After nine years as MDM director at the Centre for Digital Media, Richard Smith is moving on to a new phase in his career. Below are his thoughts on the last nine years.
So, looking back, what do I see?
The first thing I see is that the MDM has been a learning experience. I have learned a lot here, and I suppose that is why it has been so rewarding. When I came to the MDM program in 2011, I didn’t know much about how digital media was made. I was a critic of social media impacts, but I didn’t make anything (beyond a few web pages). I now know a lot more about the process that goes into making digital media, because I have watched what you, the students and faculty, do every day. I didn’t know anything about the production techniques (scrum, agile, pipelines), and I didn’t know anything about the research approach (like UI/UX research). I have learned a lot being at the CDM. I wouldn’t say I am skilled in any of those production or research processes, but I have a much better appreciation for the work.
The second thing I see is that the MDM has been a managerial experience. Prior to this I had never really managed a large group of people, never been in charge of a big budget, never had to make a lot of decisions or do a lot of reporting to boards or committees. I didn’t give speeches or present awards. I was pretty much just responsible for myself. At the MDM I had to deal with managing people, managing different bureaucracies (four universities, a trust, deans and directors). It was bewildering and new at first but I gradually got used to it, and I found that I enjoyed it. I discovered that I enjoyed leadership, and guiding a group of people forward.
The third thing I see is that this has been very much a team experience. The people who make up the MDM are a team in the very best sense of the word. They are committed to a common goal but unique in their abilities and skills. They care for and trust each other and they are focused on a vision and mission that is guided by a decision making tool that I have never really seen before: what’s best for the students? This guiding principle is used every time we have to make a decision, and it wasn’t my invention. It was here when I arrived (I learned it from Jeannette Kopak).
Fourth, this has been a collaborative experience. When you are running a graduate program it is without a doubt that the magic you are trying to achieve is going to be an amalgam of what the staff bring to the program, what the faculty bring to the program and what the students bring to the program. We cannot – and do not – assume that the students are mere receptacles into whom we can spill our wisdom. To do so is to miss out entirely on the contributions that the students can make to their own and each other’s education. And, ultimately, to ours. When the MDM is at its best we are creating a rich environment for self-directed learning among a group of people.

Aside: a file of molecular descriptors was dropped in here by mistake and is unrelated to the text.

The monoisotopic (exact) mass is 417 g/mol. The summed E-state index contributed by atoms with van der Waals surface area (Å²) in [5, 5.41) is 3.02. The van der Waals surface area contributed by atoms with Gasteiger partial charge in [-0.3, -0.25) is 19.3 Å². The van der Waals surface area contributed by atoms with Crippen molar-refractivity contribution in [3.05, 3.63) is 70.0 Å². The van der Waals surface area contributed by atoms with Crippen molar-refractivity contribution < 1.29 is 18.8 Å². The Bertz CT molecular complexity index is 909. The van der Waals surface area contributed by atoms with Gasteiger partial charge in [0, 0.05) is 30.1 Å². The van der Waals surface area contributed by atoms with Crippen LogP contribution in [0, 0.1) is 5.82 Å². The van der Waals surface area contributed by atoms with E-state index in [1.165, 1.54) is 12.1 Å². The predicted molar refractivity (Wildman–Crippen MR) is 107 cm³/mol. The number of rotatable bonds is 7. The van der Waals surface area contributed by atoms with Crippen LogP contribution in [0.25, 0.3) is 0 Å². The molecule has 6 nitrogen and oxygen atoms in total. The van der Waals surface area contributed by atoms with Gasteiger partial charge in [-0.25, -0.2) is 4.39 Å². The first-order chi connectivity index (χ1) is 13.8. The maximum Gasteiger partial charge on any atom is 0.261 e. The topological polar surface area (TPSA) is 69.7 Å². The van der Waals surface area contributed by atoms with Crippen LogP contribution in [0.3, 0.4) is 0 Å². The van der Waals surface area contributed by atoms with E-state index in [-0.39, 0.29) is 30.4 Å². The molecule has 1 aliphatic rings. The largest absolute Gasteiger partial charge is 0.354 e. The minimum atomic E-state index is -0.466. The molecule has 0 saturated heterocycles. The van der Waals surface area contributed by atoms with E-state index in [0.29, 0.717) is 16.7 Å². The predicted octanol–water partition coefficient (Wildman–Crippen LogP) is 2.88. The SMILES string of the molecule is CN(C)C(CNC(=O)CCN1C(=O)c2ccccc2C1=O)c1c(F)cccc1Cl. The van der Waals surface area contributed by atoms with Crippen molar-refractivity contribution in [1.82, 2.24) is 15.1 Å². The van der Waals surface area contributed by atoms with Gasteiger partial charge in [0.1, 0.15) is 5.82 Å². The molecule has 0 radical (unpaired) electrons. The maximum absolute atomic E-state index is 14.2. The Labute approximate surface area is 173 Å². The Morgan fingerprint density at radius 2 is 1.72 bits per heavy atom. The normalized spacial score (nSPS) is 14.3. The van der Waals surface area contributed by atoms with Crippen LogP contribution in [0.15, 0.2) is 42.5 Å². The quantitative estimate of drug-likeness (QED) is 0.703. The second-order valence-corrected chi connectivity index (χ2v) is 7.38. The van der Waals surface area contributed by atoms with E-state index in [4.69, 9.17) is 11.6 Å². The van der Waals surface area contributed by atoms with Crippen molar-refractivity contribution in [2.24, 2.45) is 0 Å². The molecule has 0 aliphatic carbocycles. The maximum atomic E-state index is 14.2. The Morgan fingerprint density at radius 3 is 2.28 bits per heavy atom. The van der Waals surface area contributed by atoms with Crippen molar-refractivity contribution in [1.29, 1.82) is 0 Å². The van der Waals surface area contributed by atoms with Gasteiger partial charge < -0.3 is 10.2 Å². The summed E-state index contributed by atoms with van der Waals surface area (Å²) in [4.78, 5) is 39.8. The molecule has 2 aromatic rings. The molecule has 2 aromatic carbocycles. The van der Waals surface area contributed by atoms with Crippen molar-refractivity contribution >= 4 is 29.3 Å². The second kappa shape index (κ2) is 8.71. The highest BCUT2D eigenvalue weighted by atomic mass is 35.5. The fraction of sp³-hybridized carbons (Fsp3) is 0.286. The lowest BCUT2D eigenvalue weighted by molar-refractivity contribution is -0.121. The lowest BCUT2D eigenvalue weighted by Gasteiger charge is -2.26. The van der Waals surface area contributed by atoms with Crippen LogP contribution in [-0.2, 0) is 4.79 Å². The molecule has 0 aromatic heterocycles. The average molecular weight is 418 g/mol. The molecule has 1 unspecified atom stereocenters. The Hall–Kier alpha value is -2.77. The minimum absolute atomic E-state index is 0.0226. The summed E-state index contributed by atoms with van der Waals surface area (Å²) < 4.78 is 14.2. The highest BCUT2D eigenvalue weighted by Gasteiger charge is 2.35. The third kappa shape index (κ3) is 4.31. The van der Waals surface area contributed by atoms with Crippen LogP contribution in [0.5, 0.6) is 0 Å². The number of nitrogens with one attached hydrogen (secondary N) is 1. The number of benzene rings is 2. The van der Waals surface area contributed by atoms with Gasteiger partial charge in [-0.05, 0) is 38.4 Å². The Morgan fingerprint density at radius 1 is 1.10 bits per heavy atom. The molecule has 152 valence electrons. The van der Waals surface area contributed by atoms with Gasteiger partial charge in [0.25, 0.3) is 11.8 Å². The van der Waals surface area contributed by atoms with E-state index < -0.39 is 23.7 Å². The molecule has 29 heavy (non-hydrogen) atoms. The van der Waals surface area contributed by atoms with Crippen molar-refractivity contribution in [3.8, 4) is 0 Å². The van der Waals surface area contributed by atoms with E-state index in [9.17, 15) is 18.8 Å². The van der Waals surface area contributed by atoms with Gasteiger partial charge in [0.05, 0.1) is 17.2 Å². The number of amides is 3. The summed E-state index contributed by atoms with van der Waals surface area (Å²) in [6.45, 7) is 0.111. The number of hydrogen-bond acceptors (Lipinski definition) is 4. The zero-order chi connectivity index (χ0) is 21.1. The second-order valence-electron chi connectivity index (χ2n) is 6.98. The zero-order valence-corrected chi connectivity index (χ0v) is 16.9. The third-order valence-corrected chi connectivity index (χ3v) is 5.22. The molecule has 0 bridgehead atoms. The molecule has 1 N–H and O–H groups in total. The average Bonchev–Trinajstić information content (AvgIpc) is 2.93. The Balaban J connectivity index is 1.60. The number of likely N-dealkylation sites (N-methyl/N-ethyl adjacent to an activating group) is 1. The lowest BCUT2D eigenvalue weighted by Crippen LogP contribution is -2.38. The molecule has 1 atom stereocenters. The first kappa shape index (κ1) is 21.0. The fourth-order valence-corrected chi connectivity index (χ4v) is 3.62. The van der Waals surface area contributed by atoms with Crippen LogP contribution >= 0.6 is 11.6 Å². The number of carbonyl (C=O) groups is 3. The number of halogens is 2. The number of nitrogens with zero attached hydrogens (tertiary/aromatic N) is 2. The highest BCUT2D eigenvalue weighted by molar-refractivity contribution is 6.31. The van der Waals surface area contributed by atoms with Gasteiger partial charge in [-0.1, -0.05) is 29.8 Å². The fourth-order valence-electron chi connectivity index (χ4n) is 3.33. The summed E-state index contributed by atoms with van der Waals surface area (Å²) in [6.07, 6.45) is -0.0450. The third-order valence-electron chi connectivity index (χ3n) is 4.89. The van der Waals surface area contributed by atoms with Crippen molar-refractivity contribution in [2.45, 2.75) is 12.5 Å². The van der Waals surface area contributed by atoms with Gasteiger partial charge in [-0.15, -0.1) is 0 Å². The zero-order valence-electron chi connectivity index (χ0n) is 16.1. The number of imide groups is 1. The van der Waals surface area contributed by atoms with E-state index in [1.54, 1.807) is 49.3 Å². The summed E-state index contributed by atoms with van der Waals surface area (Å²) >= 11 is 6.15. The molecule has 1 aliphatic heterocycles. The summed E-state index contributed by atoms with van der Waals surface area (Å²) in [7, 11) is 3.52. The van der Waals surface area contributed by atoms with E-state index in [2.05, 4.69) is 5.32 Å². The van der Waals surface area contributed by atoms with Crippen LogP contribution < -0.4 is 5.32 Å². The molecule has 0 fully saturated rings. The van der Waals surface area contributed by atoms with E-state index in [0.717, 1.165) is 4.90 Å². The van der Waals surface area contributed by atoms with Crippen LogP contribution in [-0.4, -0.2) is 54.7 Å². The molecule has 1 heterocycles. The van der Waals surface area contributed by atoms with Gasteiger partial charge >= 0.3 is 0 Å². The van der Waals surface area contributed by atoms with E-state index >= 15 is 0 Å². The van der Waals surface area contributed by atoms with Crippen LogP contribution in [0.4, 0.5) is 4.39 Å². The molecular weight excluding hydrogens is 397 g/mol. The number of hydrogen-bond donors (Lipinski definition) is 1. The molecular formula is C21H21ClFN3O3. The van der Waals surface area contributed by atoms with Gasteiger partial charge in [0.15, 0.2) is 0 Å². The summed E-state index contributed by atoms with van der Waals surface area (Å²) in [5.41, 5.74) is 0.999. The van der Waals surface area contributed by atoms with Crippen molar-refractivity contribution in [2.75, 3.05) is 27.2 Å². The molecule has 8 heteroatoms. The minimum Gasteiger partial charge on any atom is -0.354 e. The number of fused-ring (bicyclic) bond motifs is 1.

Fifth, the MDM is also an integrative experience because of the deep and fundamental commitment we have made to problem-based learning and experiential learning. The work we do is not based on textbooks and problems that exist only in the minds of faculty. We tackle real world problems for real world clients and we bring those clients in as an integral part of the learning experience. It would be far easier, to be honest, to not have clients. They are a huge challenge – to find, to convince, to manage, and to coordinate – but they are the reason why the education at the MDM is unlike anything else. Without the gut feel that you get from engaging with a real client, you would have book learning and not real learning. And, importantly, you wouldn’t have the confidence that comes from having been there, and done that.
All of these elements—the learning, the management, the teamwork, the collaboration and the integration—have had the result that I have been changed by being here. Long ago I learned that the MDM was a program that transformed students. That by helping students become leaders of teams in the production of digital media through experiential learning was a transformative process. Little did I realize that it would transform me. But it has. It has been my honour and privilege to be here while the staff and faculty of the MDM made this magic with ten cohorts.
Throughout my career I have been an advocate of looking inside the black box of technology. But looking into the box is quite different from being inside the box. I am so grateful to have had a chance to spend some time with you “inside the box” of digital media. Especially making innovative digital media products that seek to change the world for the better. Because that is one of the greatest things we do here: we don’t just recreate past success, we challenge ourselves, each and every time, to create something new, solving new problems and tackling new issues in new ways. And that is the most exciting and fulfilling work there is.
As I reflect on my time at the MDM, these are the things that I take away. Ultimately this has been an intensely rewarding experience for me. The very best in my life. I shall treasure it forever.
It has been a privilege to be here with you during these years and a great honour to have been given this opportunity. To the faculty, staff, students, and alumni of the MDM: Thank you.